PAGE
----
5. “Feel free to step on my toes here…”

(These tips are courtesy of Ryan Ostrom, software architect at Praxent. Read more of his thoughts on positive disagreement at work.)

3. Get Your Code Reviewed

Chances are, your code has a job to do beyond just being written. There are tasks and objectives it is expected to achieve. And if this is a paid project, your code must come through on its promises. So there’s no question--code reviews are essential, especially if the project involves languages or scenarios that are new to you.

Successful code reviews are positive and constructive. Don’t just go through the motions to say you did it. If you’re passionate about programming and take pride in your work, it will show in the way you receive and implement others’ feedback.

4. Review Code for Others

Great developers learn how to make the most of code reviews from both the receiving end and the giving end. There is certainly a lot to learn from having your code reviewed, but there’s also a lot to learn from reviewing someone else’s code, yourself. After all, you don’t really know something until you teach it.

Code reviews can go a long way in strengthening teams. They help cross-pollinate knowledge and insight around the team, allowing teams to lift each other up to the same level. They provide a platform and opportunity for aligning on standards and techniques.

When reviewing code for others on your team, start from a position of appreciation. Recognize that what’s good for the team is good for you. It’s in your best interest to lift up the developers around you through constructive feedback that not only makes their code better but instills them with confidence and equips them to confidently course correct. Never demoralize another developer.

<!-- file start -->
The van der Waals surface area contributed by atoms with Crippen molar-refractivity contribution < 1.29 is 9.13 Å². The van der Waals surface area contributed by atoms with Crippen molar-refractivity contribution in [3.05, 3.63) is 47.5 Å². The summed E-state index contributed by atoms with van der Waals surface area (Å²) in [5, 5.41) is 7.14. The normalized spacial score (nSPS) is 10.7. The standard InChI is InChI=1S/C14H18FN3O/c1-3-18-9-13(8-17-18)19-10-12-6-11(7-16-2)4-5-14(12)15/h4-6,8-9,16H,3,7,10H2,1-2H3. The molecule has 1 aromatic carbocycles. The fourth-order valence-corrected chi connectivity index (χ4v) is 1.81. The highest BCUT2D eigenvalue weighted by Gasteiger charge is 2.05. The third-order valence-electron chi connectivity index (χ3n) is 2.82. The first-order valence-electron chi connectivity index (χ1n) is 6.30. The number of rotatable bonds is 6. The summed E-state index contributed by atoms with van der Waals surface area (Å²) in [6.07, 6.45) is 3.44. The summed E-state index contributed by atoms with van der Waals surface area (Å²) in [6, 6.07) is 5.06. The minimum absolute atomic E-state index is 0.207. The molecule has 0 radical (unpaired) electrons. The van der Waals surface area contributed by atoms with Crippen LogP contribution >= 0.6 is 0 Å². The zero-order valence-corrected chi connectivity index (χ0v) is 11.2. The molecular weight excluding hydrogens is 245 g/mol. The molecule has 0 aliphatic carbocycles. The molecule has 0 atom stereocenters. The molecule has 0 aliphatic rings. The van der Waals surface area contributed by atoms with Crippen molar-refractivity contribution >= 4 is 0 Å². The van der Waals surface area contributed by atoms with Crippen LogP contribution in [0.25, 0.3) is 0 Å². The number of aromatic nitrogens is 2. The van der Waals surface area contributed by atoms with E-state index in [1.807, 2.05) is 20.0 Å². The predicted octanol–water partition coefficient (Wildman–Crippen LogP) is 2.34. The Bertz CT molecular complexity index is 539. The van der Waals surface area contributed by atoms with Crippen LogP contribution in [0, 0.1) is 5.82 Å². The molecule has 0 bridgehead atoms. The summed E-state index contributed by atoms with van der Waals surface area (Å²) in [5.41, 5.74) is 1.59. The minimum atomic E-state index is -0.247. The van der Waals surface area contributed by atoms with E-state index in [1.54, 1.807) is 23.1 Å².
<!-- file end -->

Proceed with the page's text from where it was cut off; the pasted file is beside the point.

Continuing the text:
5. Code Accessibly

The best developers think outside the box of their own computer. Your code might work here, now, on your screen. But you’ve got to think about where else your code may be headed, and will it still work when it gets there?

What if it changes hands? Your code must be readable. This means others can read and understand variable and function names within the general structure of the code. Any developer should be able to read and understand what the code is supposed to be doing.

This is easier said than done. Most developers naturally have a unique style. Some take pride in being different in the way they write their code. There’s nothing inherently wrong with creating new and different ways of writing code. But if you want this code to accomplish anything beyond the limits of what simply looks cool today on your screen alone, then save the creativity for better use. Write code that others can work with and understand, and that won’t leave you scratching your chin several months from now, trying to remember what you meant by:

for (int m = 0; m < 34; m++) {
    i += (s[m] * 4) / 5;
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6. Code for the Future

For similar reasons that your code should be readable, it should also be maintainable. How easy will it be for you or someone else to alter the code in the future?